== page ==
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Steven A. Tomeo & Associates, LLC

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Steven A. Tomeo & Associates, LLC

Interviewer: What are some of the challenges that differ in a DMV case and in a regular trial case?

Steve Tomeo: I think the challenge is in the DMV case is such that there are only four issues that the administrative hearing officer can look at. Whoever’s presenting the case on behalf of the DMV has four issues that they focus on. In accordance with CGSA Sec. 14-227b(g) the issues are as follows:

The hearing shall be limited to a determination of the following issues:

(1) Did the police officer have probable cause to arrest the person for operating a motor vehicle while under the influence of intoxicating liquor or any drug or both;

(2) was such person placed under arrest;

(3) did such person refuse to submit to such test or analysis or did such person submit to such test or analysis, commenced within two hours of the time of operation, and the results of such test or analysis indicated that such person had an elevated blood alcohol content; and

(4) was such person operating the motor vehicle. In the hearing, the results of the test or analysis shall be sufficient to indicate the ratio of alcohol in the blood of such person at the time of operation, provided such test was commenced within two hours of the time of operation.

If the hearing officer must find “yes” on all 4 issues. However, if he finds in the negative on any one issues then you win.

DMV Hearings Are Winnable but Can Be Difficult to Defend

Numerically speaking, it sounds like it’d be easy. The DMV is conservative in its ruling. The supporting case laws that interpret those issues have been decided rather carefully and narrowly and in favor of the DMV. Statistically speaking, 10 to 15% of people contesting the suspension win their cases. Yes, they are winnable but in low percentages.

The Consequences Are Severe and Have Long-term Effects After a DUI Conviction

If you drink and drive, you have severe laws that include jail, fine, fees, costs and probation. These laws are generally interpreted very narrowly and it’s difficult to beat them. If you do not try to beat them and you suffer the consequences, those consequences can be severe. They include a loss of license in the DMV case, jail in the criminal matter, and a criminal history on your record. That could have long term effects on your job or getting a job, depending on what type of work you do. You can’t treat it lightly because if you’re a sales person, companies generally do not want you if you have a DUI on your history. It increases their insurance and if you get in an accident, the insurance company’s going to say, and “Well, you got this employee on your books that had a prior DUI.”

Do Some Drivers Take the Potential Consequences of Losing the DMV Hearing Too Lightly?

Steve Tomeo: Most people charged with a DUI do not understand the DMV process. Their lack of understanding creates problems and they make the wrong decision by not challenging the suspension.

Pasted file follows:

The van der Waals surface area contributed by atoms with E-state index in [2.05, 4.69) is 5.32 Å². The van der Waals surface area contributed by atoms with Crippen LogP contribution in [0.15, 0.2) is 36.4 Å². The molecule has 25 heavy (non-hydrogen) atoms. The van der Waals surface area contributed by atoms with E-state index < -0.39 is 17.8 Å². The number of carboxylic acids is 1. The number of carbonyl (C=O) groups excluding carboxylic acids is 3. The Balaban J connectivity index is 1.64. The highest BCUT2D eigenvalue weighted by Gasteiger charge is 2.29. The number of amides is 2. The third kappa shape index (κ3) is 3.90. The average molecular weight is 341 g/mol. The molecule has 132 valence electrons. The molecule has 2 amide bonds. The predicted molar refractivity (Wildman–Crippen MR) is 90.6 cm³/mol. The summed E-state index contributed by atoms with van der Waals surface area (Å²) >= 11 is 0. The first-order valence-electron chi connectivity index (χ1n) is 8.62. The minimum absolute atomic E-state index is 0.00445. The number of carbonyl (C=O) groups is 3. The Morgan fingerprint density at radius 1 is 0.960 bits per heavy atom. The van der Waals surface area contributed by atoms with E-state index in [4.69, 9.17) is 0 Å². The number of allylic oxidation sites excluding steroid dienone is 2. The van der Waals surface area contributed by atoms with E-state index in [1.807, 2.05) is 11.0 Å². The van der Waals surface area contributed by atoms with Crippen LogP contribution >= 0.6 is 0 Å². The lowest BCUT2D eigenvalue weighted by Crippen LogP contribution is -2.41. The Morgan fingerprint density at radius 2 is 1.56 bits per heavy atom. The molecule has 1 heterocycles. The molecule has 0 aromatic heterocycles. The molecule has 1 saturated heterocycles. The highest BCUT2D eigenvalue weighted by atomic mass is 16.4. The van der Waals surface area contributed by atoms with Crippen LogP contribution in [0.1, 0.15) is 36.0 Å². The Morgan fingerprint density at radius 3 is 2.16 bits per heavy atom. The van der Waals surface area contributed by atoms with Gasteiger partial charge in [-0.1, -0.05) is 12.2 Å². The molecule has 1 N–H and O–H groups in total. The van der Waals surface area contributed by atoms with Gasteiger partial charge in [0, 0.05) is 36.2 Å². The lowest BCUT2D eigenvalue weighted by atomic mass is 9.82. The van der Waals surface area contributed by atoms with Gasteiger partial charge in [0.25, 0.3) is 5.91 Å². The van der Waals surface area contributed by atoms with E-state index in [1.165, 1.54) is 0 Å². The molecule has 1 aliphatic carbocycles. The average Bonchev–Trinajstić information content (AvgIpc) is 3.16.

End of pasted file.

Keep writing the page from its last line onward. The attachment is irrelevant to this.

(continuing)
The DMV-issued Suspension Remains on a Driving Record for 10 Years

They feel they do not need a lawyer. They just make application for the alcohol education program and they do nothing on the Department of Motor Vehicle matter. They draw a suspension and that notation remains on your driver history for ten years. So, a DUI attorney could have explained this to them.

An Attorney Can Make the Difference in Prevailing at the DMV Case

I remember a man who was going to represent himself and then his father said, “Do not do this on your own. I know you do not have the money. I’ll pay for it.” When we got all of the evidence in on the case, I said, “He’s has a really difficult case.” We went to the DMV hearing anyway. Low and behold at the DMV hearing, the hearing officer looked through the file and there was evidence missing—no breath test results– so he ruled in favor of my client. The individual didn’t get a license suspension and he was able to take the alcohol education program and have the DUI dismissed and erased from his criminal record. He came out okay.

I get cases where the client previously had a DUI and qualified for the Alcohol Education Program (AEP). Now he picks up another DUI and is considered a first offender, with the possibility of going to jail. The prosecutor says, “Well, I won’t ask for any jail time, but you’ll lose your license for 45-days and then you’ll have to drive with an ignition interlock device.” They do not want to contest it because they are avoiding jail. Then, they find out that it remains on their driving history for ten years and on their criminal history for life. I think a lot of people feel that they can’t afford the services of an attorney and do not appreciate the impact that it’ll have on their lives and on their jobs.

Is a Public Defender a Viable Option?

Interviewer: I know for the court case, people can qualify for a public defender. Can the public defender represent them at the DMV case?

Steve Tomeo: In my opinion, the public defenders in Connecticut are very knowledgeable. So, if you qualify you will be well served.

STEVEN TOMEO, ESQ.

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